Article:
Were-catting and Antiquity
You can usually tell when we’re nearing the end of a sit. The activities start to crescendo as we rush around trying to squeeze in all the things we wanted to do and see before we depart, perhaps forever.
First I must tell you that Max is still being Max. He really is a darling cuddlebug. Robin snapped this picture of him sleeping under the covers next to me. Because of its composition, I look as though I’m mutating into a were-cat (like a werewolf except a cat!). Robin said it creeped him out a bit, and that gave us both a good laugh.
I am gonna miss that furball like crazy. I’m already fighting tears about it.
Robin and I backtracked to Fabrica Hill to pick up some spots we missed. (The site is enormous!) We chased down an ancient outdoor banqueting site, an ancient aqueduct, and a so-called “lover’s chapel,” which was simply a high opening in the stone that resembled a chapel and had been crammed full of religious icons.
Next we scooted across the street to view another catacomb not far from the Agia Solomini catacomb, this one named after a Saint Lambrianos.
The catacomb is an underground carved area with many chambers that used to serve as a grave of the Hellenistic era that later became a place of worship of the earliest Christian residents before the first overground churches were built at the end of the 4th century AD.
The venue is accessible by a narrow stone staircase leading to a small patio. From there, the visitor encounters various underground openings leading to a series of small caves with high vaults carved into the familiar inverted boat shape (nave) that’s common in Christian churches.
A few days later, Robin and I took an afternoon off to drive to Kourion and strolled around that expansive archeological landscape with its many extraordinary features, including several individual homes boasting gorgeous mosaic floors, another amphitheatre (this one a working venue), and an extensive ruined agora (marketplace). Robin felt the spirits of Roman citizens mingling with us as we were walking around the site. Imagine living in this gorgeous place!
Many of these private houses were positioned so as to afford a wonderful view of the Mediterranean—I guess that real estate adage of “Location, Location, Location” held true even in Roman times. Given how the entire settlement is perched on a high clifftop, I couldn’t help wondering how they got their daily water supply. I imagine slaves carted it up the hill from streams and springs further inland.
A home they excavated is called Eustolios House, and several beautiful mosaics are inside (one sadly covered with sand until they restore the protective roof sheltering it). At the entrance, a mosaic reads:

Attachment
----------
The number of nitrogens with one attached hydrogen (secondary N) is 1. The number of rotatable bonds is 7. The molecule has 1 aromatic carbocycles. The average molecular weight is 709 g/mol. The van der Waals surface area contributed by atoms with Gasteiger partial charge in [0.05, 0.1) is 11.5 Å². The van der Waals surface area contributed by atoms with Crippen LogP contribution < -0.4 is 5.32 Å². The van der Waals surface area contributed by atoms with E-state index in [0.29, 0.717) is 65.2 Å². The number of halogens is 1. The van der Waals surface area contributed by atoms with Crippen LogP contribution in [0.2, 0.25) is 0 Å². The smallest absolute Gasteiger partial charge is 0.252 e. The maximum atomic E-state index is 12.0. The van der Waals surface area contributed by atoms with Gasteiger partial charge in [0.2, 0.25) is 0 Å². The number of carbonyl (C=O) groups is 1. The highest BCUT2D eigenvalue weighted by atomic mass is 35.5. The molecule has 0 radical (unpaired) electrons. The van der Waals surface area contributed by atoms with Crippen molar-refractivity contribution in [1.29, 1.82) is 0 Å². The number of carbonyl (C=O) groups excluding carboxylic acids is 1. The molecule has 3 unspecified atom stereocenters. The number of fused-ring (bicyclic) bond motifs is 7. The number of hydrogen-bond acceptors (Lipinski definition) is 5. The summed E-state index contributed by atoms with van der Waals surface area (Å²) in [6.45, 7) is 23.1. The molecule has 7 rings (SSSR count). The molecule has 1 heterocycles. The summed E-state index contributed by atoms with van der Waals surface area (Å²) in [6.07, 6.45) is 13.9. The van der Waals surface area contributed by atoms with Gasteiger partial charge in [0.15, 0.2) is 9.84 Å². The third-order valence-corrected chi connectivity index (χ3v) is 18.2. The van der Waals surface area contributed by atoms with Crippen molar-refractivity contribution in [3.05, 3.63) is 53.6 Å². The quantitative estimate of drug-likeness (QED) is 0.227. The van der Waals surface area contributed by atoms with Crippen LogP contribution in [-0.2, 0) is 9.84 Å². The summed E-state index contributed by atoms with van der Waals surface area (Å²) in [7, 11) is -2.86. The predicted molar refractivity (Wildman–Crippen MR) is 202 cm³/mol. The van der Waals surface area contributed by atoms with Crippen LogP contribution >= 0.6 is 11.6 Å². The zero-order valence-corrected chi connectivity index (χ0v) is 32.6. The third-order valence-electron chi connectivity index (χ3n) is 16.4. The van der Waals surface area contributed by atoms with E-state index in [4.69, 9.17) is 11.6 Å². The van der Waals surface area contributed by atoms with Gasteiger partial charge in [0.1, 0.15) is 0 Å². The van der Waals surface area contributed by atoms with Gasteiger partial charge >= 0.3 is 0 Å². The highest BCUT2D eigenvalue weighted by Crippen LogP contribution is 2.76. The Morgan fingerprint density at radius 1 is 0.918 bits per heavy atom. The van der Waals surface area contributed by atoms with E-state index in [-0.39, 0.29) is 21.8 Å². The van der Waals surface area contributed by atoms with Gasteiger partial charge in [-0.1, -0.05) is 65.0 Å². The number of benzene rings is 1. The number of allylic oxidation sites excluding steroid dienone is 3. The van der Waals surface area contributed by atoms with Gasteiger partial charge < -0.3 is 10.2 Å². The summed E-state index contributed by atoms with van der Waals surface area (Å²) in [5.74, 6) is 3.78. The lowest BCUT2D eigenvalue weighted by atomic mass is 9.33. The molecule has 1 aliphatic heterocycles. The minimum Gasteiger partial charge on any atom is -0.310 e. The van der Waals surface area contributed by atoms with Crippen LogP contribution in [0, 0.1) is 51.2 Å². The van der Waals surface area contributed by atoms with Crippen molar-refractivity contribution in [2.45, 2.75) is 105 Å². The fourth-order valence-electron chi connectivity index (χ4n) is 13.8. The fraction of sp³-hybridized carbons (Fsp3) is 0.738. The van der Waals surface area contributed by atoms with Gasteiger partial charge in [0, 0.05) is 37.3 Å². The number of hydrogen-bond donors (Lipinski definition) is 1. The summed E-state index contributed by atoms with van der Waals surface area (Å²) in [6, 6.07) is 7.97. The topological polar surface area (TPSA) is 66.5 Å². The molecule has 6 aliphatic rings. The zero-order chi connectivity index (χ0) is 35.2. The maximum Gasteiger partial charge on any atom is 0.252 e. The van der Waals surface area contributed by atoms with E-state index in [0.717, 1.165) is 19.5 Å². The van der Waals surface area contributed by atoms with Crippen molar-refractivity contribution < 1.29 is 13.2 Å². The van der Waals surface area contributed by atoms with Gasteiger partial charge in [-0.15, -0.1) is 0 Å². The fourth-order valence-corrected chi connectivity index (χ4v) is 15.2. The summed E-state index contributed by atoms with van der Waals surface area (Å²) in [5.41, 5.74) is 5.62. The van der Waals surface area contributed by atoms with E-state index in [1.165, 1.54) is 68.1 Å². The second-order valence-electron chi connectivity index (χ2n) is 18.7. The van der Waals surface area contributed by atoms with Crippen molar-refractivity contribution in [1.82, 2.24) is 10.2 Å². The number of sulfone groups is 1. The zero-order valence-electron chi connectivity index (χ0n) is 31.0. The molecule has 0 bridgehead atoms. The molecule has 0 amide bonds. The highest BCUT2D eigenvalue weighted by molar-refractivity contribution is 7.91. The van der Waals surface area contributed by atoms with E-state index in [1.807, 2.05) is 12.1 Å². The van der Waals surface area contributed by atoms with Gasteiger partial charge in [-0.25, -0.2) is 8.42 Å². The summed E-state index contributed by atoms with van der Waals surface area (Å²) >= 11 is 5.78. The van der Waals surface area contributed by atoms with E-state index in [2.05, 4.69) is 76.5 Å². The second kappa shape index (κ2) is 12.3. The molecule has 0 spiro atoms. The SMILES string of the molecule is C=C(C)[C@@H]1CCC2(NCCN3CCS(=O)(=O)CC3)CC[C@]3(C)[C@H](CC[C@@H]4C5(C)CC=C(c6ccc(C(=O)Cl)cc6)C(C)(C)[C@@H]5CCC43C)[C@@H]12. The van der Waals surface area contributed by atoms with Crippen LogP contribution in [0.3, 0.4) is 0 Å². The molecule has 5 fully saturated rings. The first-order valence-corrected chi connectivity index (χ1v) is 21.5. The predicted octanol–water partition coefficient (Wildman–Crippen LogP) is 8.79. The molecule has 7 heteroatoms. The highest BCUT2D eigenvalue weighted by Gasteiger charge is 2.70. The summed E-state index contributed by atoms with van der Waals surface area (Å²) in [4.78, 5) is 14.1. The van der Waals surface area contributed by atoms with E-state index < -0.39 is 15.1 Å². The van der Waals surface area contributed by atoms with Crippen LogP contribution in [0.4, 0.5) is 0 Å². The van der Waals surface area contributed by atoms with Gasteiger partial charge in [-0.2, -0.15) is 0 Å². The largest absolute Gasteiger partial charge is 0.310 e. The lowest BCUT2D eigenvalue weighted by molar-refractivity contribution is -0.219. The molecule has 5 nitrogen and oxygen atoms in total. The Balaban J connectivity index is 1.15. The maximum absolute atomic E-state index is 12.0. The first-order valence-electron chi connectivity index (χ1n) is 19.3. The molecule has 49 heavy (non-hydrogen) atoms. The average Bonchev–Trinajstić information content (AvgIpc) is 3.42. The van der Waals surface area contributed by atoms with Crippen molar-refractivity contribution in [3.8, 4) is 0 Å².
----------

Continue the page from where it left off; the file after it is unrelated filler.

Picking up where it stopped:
Enter to thy
And may thy coming bless
Wouldn’t it be delightful to be received into someone’s home in this charming fashion?
The ruins of the agora were enormous—one can only imagine how bustling it originally was. Surrounding the open courtyard of the agora were several buildings—some shops and some dedicated to public functions. These latter could include a library, courtroom, school, or municipal administrative offices.
The agora was more than a mere marketplace—it functioned as a hub for social life as well as commerce.
Next was the “House of the Gladiators,” so-called because of the mosaic depicting gladiators battling. It may have been a training academy for gladiators or it may have been a luxurious private residence when it was built in the 3rd century. It contained several bedrooms with adjoining private baths that may have been for the use of guests or perhaps for gladiators to relax after training.
The magnificent amphitheatre was originally constructed around the 2nd century BCE and enhanced over the next few centuries until it was destroyed by an earthquake in the 4th century CE and abandoned. It was reconstructed into its current form in the mid-20th century and is an active, working venue that accommodates 3,000 persons.
With its immense backdrop of the sparkling Mediterranean sea and its ancient heritage, I can’t even imagine performing on that stage. I spoke with someone who has, and she observed how it takes a lot of nerve to walk out there… and it is incredibly satisfying to receive a standing ovation from the crowd underneath the twinkling moon and stars.
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Until next week, ciao!
warmly, -Dr. Vicky Jo